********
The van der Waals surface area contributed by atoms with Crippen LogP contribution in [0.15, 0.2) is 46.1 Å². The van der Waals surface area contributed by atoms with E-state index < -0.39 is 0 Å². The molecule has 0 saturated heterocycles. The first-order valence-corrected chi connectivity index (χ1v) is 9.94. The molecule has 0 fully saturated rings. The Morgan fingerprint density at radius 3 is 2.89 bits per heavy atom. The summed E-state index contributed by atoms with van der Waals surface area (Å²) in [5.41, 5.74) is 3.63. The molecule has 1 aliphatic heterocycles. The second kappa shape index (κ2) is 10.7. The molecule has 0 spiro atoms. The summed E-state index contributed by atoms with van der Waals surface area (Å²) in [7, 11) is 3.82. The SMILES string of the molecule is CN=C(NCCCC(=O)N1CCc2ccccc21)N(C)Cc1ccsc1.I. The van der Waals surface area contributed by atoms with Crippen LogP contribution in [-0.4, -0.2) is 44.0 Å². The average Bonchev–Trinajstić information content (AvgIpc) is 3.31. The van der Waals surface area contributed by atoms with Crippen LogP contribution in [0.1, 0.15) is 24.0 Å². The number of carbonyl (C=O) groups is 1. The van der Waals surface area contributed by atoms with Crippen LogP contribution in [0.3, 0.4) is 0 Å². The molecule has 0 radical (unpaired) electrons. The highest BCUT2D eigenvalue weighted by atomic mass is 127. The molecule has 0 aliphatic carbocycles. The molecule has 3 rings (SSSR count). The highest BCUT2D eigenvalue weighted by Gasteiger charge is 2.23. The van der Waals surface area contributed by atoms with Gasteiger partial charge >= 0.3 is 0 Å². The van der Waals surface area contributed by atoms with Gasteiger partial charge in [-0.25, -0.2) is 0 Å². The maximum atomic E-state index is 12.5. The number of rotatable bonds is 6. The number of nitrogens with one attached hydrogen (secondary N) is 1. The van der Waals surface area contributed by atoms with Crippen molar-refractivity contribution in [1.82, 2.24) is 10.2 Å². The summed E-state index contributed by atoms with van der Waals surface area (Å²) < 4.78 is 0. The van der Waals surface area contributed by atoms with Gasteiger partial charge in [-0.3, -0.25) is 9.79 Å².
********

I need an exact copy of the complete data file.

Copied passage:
The van der Waals surface area contributed by atoms with Crippen LogP contribution in [0.15, 0.2) is 46.1 Å². The van der Waals surface area contributed by atoms with E-state index < -0.39 is 0 Å². The molecule has 0 saturated heterocycles. The first-order valence-corrected chi connectivity index (χ1v) is 9.94. The molecule has 0 fully saturated rings. The Morgan fingerprint density at radius 3 is 2.89 bits per heavy atom. The summed E-state index contributed by atoms with van der Waals surface area (Å²) in [5.41, 5.74) is 3.63. The molecule has 1 aliphatic heterocycles. The second kappa shape index (κ2) is 10.7. The molecule has 0 spiro atoms. The summed E-state index contributed by atoms with van der Waals surface area (Å²) in [7, 11) is 3.82. The SMILES string of the molecule is CN=C(NCCCC(=O)N1CCc2ccccc21)N(C)Cc1ccsc1.I. The van der Waals surface area contributed by atoms with Crippen LogP contribution in [-0.4, -0.2) is 44.0 Å². The average Bonchev–Trinajstić information content (AvgIpc) is 3.31. The van der Waals surface area contributed by atoms with Crippen LogP contribution in [0.1, 0.15) is 24.0 Å². The number of carbonyl (C=O) groups is 1. The van der Waals surface area contributed by atoms with Crippen LogP contribution in [0.3, 0.4) is 0 Å². The molecule has 0 radical (unpaired) electrons. The highest BCUT2D eigenvalue weighted by atomic mass is 127. The molecule has 0 aliphatic carbocycles. The molecule has 3 rings (SSSR count). The highest BCUT2D eigenvalue weighted by Gasteiger charge is 2.23. The van der Waals surface area contributed by atoms with Gasteiger partial charge >= 0.3 is 0 Å². The van der Waals surface area contributed by atoms with Gasteiger partial charge in [-0.25, -0.2) is 0 Å². The maximum atomic E-state index is 12.5. The number of rotatable bonds is 6. The number of nitrogens with one attached hydrogen (secondary N) is 1. The van der Waals surface area contributed by atoms with Crippen molar-refractivity contribution in [1.82, 2.24) is 10.2 Å². The summed E-state index contributed by atoms with van der Waals surface area (Å²) < 4.78 is 0. The van der Waals surface area contributed by atoms with Gasteiger partial charge in [-0.3, -0.25) is 9.79 Å².